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Homework Help: Antiderivative of cotangent

  1. Mar 15, 2007 #1
    1. The problem statement, all variables and given/known data
    integral (t * csc^2 (t) ) dt

    2. Relevant equations

    3. The attempt at a solution

    t * -cot (t) - integral( 1 * -cot (t)) u= t dv= csc^2(t)
    du= 1 v= - cot (t)
    -t * cot(t) - ??? I don't understand how to find the antiderivative of -cot(t)
  2. jcsd
  3. Mar 15, 2007 #2


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    Gold Member

    Integration by parts is the way I'd also go about this.

    Hint: In terms of other trig functions, what is cotangent equal to? You should end up with something that is solvable by substitution.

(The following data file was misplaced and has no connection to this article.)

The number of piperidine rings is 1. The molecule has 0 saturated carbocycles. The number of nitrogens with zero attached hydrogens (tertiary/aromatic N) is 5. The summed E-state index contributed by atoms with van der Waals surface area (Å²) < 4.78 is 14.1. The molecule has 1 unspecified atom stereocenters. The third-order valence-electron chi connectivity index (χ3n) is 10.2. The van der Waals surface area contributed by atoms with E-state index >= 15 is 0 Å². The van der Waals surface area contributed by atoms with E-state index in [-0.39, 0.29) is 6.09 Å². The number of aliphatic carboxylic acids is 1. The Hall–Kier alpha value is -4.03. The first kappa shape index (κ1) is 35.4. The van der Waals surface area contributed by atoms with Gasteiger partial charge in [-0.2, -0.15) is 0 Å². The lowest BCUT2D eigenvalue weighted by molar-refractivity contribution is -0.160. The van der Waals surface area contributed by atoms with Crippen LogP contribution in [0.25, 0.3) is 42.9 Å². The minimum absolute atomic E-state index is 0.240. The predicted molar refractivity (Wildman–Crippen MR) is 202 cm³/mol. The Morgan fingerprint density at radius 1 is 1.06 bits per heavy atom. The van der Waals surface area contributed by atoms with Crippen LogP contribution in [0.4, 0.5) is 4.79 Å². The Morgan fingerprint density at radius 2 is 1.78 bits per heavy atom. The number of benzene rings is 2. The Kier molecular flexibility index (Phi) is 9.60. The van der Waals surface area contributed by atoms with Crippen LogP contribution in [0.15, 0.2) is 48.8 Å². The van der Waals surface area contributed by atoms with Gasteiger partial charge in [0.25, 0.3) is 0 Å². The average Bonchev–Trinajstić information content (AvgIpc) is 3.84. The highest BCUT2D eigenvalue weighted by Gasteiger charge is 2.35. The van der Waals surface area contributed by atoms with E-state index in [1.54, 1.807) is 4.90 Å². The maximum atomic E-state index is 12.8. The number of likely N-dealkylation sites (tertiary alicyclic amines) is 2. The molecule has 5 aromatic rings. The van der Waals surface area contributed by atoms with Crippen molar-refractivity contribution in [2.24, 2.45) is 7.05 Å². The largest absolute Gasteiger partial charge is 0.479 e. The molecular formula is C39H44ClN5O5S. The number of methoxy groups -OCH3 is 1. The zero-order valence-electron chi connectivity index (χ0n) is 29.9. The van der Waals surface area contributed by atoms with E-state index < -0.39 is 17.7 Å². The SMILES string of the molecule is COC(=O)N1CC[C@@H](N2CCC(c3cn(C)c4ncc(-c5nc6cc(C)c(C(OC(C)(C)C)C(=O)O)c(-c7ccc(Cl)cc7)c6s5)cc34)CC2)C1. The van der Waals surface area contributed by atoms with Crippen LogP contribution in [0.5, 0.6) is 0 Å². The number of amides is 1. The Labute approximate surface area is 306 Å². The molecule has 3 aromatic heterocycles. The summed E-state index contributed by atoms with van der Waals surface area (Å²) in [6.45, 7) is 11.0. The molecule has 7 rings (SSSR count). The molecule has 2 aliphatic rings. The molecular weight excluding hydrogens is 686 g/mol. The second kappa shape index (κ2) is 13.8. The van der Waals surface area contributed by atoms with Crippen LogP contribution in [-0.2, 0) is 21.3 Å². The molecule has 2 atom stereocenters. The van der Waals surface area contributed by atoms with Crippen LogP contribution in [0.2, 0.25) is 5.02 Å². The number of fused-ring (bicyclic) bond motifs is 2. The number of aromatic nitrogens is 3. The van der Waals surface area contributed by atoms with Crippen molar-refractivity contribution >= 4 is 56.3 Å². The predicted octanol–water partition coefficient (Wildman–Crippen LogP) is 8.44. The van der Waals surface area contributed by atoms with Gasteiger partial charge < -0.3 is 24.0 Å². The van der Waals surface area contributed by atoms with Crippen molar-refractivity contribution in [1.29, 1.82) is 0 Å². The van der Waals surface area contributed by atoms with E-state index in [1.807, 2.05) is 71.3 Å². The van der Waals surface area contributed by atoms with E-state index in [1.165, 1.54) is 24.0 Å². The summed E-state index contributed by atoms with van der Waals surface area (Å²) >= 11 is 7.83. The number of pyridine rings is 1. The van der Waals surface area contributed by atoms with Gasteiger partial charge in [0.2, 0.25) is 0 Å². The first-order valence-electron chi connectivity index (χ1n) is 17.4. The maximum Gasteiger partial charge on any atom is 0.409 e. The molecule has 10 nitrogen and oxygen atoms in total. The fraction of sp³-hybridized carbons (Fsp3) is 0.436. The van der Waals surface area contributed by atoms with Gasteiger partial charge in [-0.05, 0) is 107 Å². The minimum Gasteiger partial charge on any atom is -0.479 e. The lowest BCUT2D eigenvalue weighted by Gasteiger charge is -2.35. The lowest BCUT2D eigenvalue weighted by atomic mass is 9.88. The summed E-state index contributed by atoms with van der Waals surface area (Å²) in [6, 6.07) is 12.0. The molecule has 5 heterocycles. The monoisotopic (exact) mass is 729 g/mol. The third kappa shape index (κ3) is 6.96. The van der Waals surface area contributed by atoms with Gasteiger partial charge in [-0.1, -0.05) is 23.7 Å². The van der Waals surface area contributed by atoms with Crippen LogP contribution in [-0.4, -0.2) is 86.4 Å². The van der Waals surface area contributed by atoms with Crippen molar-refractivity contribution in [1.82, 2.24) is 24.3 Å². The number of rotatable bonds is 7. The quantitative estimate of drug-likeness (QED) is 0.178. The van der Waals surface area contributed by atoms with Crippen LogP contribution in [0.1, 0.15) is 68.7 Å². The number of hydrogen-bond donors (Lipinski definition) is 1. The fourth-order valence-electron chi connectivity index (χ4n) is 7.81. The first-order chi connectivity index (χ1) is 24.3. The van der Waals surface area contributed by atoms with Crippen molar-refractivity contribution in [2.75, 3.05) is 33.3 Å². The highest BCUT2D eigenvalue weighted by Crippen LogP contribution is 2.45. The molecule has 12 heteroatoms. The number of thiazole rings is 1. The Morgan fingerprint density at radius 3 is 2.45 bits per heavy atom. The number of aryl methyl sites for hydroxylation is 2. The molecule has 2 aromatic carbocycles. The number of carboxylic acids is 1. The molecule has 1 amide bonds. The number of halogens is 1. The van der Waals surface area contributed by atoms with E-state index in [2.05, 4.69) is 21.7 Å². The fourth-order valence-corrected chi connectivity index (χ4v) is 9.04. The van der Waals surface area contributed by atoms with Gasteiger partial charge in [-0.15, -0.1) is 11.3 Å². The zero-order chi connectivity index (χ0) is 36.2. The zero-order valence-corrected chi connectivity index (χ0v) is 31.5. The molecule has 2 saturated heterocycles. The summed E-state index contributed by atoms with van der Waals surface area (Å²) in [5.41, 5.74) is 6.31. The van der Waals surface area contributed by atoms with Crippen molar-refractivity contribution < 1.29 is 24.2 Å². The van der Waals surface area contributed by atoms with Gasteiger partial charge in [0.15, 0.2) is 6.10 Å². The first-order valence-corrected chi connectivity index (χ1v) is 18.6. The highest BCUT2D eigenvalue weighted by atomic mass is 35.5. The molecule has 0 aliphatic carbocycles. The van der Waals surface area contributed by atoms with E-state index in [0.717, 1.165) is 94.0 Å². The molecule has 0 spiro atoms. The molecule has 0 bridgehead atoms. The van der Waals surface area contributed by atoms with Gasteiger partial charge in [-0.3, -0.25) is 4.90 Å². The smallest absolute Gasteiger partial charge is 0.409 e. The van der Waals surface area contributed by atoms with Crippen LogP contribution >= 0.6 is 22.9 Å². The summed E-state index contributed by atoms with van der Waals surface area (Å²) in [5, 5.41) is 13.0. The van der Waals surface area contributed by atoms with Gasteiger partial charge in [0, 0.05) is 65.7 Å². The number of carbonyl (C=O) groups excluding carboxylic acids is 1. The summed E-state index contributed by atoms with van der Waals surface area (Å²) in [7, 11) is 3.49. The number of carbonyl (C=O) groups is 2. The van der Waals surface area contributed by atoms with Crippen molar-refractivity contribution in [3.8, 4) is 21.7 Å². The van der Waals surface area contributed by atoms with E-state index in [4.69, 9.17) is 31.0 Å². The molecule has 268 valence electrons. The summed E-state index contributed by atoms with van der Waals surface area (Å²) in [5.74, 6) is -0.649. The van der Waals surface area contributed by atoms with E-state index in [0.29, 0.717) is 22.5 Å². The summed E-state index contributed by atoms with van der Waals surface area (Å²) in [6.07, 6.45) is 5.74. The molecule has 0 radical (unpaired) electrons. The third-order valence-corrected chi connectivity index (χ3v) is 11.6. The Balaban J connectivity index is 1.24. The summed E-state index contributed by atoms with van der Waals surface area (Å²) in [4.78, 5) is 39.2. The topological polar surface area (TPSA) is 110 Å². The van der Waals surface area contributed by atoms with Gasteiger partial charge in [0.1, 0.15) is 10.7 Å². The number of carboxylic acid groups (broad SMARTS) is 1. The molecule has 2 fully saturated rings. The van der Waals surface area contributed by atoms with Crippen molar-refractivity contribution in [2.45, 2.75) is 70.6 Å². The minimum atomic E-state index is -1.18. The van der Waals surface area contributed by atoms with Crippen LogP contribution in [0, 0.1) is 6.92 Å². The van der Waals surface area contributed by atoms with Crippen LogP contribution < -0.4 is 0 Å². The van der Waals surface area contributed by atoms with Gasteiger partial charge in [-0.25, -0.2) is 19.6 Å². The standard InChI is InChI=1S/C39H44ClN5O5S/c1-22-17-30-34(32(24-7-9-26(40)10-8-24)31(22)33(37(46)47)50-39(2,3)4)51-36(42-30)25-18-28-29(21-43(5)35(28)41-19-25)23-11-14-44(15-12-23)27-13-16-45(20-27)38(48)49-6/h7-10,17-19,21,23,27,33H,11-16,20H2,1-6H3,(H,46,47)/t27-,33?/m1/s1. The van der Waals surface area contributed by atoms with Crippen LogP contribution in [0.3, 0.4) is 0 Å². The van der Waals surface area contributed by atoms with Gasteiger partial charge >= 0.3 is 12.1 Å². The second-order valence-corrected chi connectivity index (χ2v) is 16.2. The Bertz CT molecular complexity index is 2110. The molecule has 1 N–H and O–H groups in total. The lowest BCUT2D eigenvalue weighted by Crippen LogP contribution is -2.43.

4. Mar 15, 2007 #3
    The integral contains singularities whenever sin(x)=0, or x=n PI

    If it's an integral over -T, to T then the integral is zero (by symmetry)
  5. Mar 15, 2007 #4
  6. Mar 16, 2007 #5

    Gib Z

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    [tex]\cot x = \frac{\cos x}{\sin x}[/tex]

    [tex]\int \cot x dx = \int \frac{\cos x}{\sin x} dx[/tex].

    let u= sin x, then du = cos x dx

    [tex]\int \frac{1}{u} du = \ln u + C = \ln (\sin x) + C[/tex]
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